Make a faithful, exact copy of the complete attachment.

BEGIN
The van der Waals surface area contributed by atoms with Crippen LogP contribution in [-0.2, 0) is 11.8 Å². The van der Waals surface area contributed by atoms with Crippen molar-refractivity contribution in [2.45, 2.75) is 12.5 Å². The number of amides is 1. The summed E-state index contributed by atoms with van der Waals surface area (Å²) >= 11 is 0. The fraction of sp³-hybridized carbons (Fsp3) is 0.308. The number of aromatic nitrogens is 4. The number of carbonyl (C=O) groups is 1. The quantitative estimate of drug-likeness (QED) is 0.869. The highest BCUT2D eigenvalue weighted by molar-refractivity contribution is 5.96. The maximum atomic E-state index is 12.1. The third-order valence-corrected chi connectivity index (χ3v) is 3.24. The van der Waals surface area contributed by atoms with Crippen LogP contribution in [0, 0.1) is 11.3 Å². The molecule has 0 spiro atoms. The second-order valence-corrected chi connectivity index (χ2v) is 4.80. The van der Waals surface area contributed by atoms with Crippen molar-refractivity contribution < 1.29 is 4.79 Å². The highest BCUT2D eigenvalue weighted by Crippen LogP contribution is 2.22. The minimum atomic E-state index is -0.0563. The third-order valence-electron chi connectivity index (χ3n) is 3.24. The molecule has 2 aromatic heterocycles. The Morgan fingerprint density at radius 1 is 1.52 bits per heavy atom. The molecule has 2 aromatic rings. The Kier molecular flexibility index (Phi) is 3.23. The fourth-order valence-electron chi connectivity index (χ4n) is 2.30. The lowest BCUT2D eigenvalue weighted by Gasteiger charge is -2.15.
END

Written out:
The van der Waals surface area contributed by atoms with Crippen LogP contribution in [-0.2, 0) is 11.8 Å². The van der Waals surface area contributed by atoms with Crippen molar-refractivity contribution in [2.45, 2.75) is 12.5 Å². The number of amides is 1. The summed E-state index contributed by atoms with van der Waals surface area (Å²) >= 11 is 0. The fraction of sp³-hybridized carbons (Fsp3) is 0.308. The number of aromatic nitrogens is 4. The number of carbonyl (C=O) groups is 1. The quantitative estimate of drug-likeness (QED) is 0.869. The highest BCUT2D eigenvalue weighted by molar-refractivity contribution is 5.96. The maximum atomic E-state index is 12.1. The third-order valence-corrected chi connectivity index (χ3v) is 3.24. The van der Waals surface area contributed by atoms with Crippen LogP contribution in [0, 0.1) is 11.3 Å². The molecule has 0 spiro atoms. The second-order valence-corrected chi connectivity index (χ2v) is 4.80. The van der Waals surface area contributed by atoms with Crippen molar-refractivity contribution < 1.29 is 4.79 Å². The highest BCUT2D eigenvalue weighted by Crippen LogP contribution is 2.22. The minimum atomic E-state index is -0.0563. The third-order valence-electron chi connectivity index (χ3n) is 3.24. The molecule has 2 aromatic heterocycles. The Morgan fingerprint density at radius 1 is 1.52 bits per heavy atom. The molecule has 2 aromatic rings. The Kier molecular flexibility index (Phi) is 3.23. The fourth-order valence-electron chi connectivity index (χ4n) is 2.30. The lowest BCUT2D eigenvalue weighted by Gasteiger charge is -2.15.